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CASSELL, PETTER, GALPIN & Co.:

LONDON, PARIS & NEW YORK.

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CONTENTS.

26

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. 130
· 134

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SECTION IV.-NORTH AMERICA.

Extent, Countries, Surface. 167 The United States- The Far

The United States

170 West—The Pacific States 196

The United States—New England The United States-California 198

and Middle Atlantic States 174 The Dominion of Canada
The United States-South Atlan-

Physical Features

202
tic and South Central States 177 The Dominion of Canada-The
The United States-North Cen-

St. Lawrence and the Great

tral States and Territories 181

Lakes

205

The United States, The Missis- The Dominion of Canada-Cli:

sippi.

183

mate

207

The United States—The Prairies 188 The

Dominion of Canada-Pro-

The United States—The Rocky

vinces, Chief Towns, New-

Mountain States and Terri-

foundland

211

tories

192 Mexico

216

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THE

MODERN GEOGRAPHICAL READERS.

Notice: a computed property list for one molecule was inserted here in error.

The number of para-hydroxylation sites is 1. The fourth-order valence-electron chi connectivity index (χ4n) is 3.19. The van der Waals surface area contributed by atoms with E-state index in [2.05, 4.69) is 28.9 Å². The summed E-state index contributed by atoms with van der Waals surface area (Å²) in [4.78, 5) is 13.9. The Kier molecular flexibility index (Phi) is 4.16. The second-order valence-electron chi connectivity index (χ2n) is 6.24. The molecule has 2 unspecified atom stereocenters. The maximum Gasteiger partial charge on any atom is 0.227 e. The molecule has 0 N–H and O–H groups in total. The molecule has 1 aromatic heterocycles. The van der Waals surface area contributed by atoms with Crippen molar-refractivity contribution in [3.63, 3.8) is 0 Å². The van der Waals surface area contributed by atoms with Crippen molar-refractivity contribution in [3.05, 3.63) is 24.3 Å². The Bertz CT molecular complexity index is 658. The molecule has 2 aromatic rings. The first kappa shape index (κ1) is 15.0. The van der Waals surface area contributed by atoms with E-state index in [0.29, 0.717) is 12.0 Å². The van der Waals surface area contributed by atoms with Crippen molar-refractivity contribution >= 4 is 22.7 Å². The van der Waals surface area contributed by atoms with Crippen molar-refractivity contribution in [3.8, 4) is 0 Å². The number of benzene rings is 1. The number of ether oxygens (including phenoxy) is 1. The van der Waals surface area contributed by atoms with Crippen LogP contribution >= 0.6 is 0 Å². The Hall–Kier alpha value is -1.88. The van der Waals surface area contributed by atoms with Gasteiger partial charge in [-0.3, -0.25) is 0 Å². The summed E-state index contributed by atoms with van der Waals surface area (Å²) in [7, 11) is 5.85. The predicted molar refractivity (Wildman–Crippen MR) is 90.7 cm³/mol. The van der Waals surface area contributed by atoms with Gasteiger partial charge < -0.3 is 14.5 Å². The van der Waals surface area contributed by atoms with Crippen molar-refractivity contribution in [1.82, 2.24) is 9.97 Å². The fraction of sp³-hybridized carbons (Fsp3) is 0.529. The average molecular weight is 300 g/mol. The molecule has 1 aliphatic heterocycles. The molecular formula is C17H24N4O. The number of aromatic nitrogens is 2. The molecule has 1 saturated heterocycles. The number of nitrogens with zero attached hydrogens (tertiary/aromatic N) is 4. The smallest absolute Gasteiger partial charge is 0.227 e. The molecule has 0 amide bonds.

THE WORLD.

Section 1.--INTRODUCTORY-Land and Water, Climate,

Interchange of Productions.

LESSON 1.

THE LAND.

1. Our world may well-nigh be called a world of waters, for on the surface of our planet water is the rule and land the exception. The waters stretch themselves over an area of 1511 millions of square miles, whilst the land, which rises above their surface, occupies only 51; millions.

2. Nor is the distribution of this land at all regular. There is three times as much land in the hemisphere north of the equator as in the corresponding southern hemisphere. If, however, we divide the world into two hemispheres, having southern England and New Zealand respectively for their centres, nearly all the land will be found in the former hemisphere, and the latter will be a vast ocean containing innumerable islands, of which Australia and New Zealand are the chief.

3. There are two enormous masses of land, which, as they are surrounded by the ocean, might be called islands ; but, from their vast extent, are commonly called conti

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